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social software: representing relationships, part 3

[See parts one and two]

Anne linked to my first entry on representing relationships and Alex (sorry, no link) posted a comment there that centered around the following point:

it's interesting that dimensions are here thought of in terms of as static. That the space of visual representation is either 2d/3d. I was under the impression that interactive real-estate is multi-dimensional. I suppose if the design of such renderings is informed by scientific or mathematical diagrams then you are bound - to some degree - to the constraints of such formulations.
I started to reply in a comment there and I just kept typing and typing, so I came to the conclusion it'd be better to post it here...

I noted in my post that relationship patterns are actually n-dimensional, that is, I agree with Alex's comment in that sense. My reasons for looking at 2D/3D formulations are, however, less abstract than Alex implies. Plus, I'll go a bit further (since I don't think that Alex was suggesting that we should all suddenly move to n-dimensional maps) in analyzing why there is a tendency to go after linear, planar (and eventually, at most, volumetric) representations for data.

The 2D/3D representation "lock-in" that we see in UIs today actually has a solid basis in reality. Beyond the physiological limitations that our neural structure and binocular vision create, the laws of physics (as we understand them today :)) dictate that we'll never go beyond 3D visualization. Additionally our current technology dictates that it's impractical to design everything around a 3D display. (Sorry if this seems a bit too obvious, I just want to clarify in which context I'm looking at things).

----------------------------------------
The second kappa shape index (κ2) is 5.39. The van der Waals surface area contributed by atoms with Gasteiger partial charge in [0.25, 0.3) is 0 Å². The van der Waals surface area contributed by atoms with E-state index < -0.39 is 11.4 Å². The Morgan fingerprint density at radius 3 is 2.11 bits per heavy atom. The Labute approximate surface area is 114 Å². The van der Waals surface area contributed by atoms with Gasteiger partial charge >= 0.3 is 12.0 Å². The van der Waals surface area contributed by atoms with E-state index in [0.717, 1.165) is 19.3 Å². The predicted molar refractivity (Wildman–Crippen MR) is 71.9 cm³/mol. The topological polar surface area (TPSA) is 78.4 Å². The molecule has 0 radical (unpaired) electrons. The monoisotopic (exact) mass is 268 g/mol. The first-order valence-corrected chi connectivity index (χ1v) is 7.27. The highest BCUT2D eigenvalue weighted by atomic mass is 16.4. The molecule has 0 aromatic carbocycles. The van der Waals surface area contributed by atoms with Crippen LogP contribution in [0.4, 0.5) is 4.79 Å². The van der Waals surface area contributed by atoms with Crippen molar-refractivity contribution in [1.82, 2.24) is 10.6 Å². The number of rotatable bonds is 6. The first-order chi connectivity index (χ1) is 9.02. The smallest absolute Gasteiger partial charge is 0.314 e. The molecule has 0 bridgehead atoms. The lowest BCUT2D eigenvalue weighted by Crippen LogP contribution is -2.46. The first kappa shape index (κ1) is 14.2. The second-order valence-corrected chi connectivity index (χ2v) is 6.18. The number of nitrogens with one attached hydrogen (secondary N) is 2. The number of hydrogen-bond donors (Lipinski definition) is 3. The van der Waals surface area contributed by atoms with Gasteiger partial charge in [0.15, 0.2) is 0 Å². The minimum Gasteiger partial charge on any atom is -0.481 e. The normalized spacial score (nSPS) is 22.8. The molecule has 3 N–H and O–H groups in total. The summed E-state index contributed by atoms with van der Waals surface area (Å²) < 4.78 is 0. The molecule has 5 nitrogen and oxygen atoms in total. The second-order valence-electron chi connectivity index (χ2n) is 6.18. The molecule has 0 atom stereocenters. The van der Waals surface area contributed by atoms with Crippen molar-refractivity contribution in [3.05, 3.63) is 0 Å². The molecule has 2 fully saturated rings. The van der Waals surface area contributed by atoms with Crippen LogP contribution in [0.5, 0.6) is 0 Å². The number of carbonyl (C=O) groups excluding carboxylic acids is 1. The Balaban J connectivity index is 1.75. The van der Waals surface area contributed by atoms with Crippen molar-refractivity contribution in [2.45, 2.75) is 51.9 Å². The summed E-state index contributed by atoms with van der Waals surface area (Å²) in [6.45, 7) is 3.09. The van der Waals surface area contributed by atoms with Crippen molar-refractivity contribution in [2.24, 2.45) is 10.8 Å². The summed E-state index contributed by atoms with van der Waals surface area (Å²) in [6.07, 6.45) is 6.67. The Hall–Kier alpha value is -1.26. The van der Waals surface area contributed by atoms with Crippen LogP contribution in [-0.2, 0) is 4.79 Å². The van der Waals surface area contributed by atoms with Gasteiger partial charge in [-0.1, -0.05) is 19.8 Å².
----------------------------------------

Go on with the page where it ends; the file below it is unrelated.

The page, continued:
From that follows that, if we represent n-dimensional data structures, we'll have to create projections. Projections are easy stuff, mathematically speaking (i.e., they involve fairly simple vector math). Visualizing them is not too difficult either. For example, consider hypercubes, which are one of the easiest cases because they're fully symmetrical graphs. For example this is what projections of hypercubes of dimensions n > 3 into 2D look like [source]:


A 2D projection of a, say, 12D space might be pretty to look at, but I think most users would avoid that kind of complexity and its consequent cognitive overload.

My point (I do have a point apparently) is that if we agree that we are bound by 2D (eventually 3D) displays, and that n-dimensional projections onto 2D/3D spaces are confusing to navigate for the majority of users, then we should try to use, as much as possible, actual 2D or 3D representations, simply because they are in their "native" form and can be properly optimized for easy, useful tasks that users might have to perform. The data is "transparent"; there are no abstractions to understand to make use of it (which would be necessary for higher-order spaces).

Additionally, those diagrams (while plausible UIs) are in my view more useful as tools for visualizing what is important about the data we're trying to represent (and allow to be manipulated/analyzed). And while they might be "overused" in the research sense, they haven't been used in actual software products that much. Part of the reason is that they feel "alien" as a way of manipulating data. Products like The Brain have been around for a long time, and yet they haven't taken over the world. Clearly, it's not something that can be simply assigned to, say, a failure of marketing or whatever. People like linearity, they are more comfortable with it, and in a pure design sense the less data there is to deal with the more users can focus on their work instead of focusing on how to navigate around the damn thing. All the major interfaces today are linear: the most complicated data structure people usually deal with (in filesystems, email programs, etc) are linearized hierarchies where they can deal with one linear subspace at a time (the current folder). Yes, there are historical reasons for this, but I also think that there's a strong component of user preference in it.

So, if we could pull off a switch from linear to 2D interfaces, even if they are a bit ancient as far as research is concerned, it would be a good step forward, always with the goal of providing the most accurate representation of the complexity we know it's there within the constraints we've got. After all, this is about making it easy for the majority of users, not people that will read something like this and not run away from the room in a panic. :)

Posted by diego on February 5 2004 at 2:14 PM

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